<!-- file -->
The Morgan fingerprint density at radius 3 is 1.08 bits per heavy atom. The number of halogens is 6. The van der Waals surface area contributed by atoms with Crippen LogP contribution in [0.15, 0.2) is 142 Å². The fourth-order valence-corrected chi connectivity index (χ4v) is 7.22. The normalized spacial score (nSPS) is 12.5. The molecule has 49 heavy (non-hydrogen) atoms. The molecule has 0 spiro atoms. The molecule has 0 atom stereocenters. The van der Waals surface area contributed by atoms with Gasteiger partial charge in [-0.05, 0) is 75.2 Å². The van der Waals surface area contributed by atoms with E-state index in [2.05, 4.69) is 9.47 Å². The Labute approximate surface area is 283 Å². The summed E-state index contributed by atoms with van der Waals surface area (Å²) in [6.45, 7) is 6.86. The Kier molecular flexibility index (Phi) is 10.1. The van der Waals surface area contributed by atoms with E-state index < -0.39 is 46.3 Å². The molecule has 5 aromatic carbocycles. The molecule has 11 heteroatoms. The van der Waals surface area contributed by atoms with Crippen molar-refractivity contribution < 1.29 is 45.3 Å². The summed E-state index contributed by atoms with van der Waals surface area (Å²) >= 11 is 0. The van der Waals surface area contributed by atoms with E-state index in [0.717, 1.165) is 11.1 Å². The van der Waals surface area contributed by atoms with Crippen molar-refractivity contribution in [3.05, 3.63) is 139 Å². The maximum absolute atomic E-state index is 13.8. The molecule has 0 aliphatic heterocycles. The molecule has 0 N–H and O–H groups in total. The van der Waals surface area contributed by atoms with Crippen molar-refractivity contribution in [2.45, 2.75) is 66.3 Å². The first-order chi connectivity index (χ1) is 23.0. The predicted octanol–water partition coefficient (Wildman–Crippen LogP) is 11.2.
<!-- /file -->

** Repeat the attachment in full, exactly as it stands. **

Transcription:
The Morgan fingerprint density at radius 3 is 1.08 bits per heavy atom. The number of halogens is 6. The van der Waals surface area contributed by atoms with Crippen LogP contribution in [0.15, 0.2) is 142 Å². The fourth-order valence-corrected chi connectivity index (χ4v) is 7.22. The normalized spacial score (nSPS) is 12.5. The molecule has 49 heavy (non-hydrogen) atoms. The molecule has 0 spiro atoms. The molecule has 0 atom stereocenters. The van der Waals surface area contributed by atoms with Gasteiger partial charge in [-0.05, 0) is 75.2 Å². The van der Waals surface area contributed by atoms with E-state index in [2.05, 4.69) is 9.47 Å². The Labute approximate surface area is 283 Å². The summed E-state index contributed by atoms with van der Waals surface area (Å²) in [6.45, 7) is 6.86. The Kier molecular flexibility index (Phi) is 10.1. The van der Waals surface area contributed by atoms with E-state index < -0.39 is 46.3 Å². The molecule has 5 aromatic carbocycles. The molecule has 11 heteroatoms. The van der Waals surface area contributed by atoms with Crippen molar-refractivity contribution < 1.29 is 45.3 Å². The summed E-state index contributed by atoms with van der Waals surface area (Å²) >= 11 is 0. The van der Waals surface area contributed by atoms with E-state index in [0.717, 1.165) is 11.1 Å². The van der Waals surface area contributed by atoms with Crippen molar-refractivity contribution in [3.05, 3.63) is 139 Å². The maximum absolute atomic E-state index is 13.8. The molecule has 0 aliphatic heterocycles. The molecule has 0 N–H and O–H groups in total. The van der Waals surface area contributed by atoms with Crippen molar-refractivity contribution in [2.45, 2.75) is 66.3 Å². The first-order chi connectivity index (χ1) is 23.0. The predicted octanol–water partition coefficient (Wildman–Crippen LogP) is 11.2.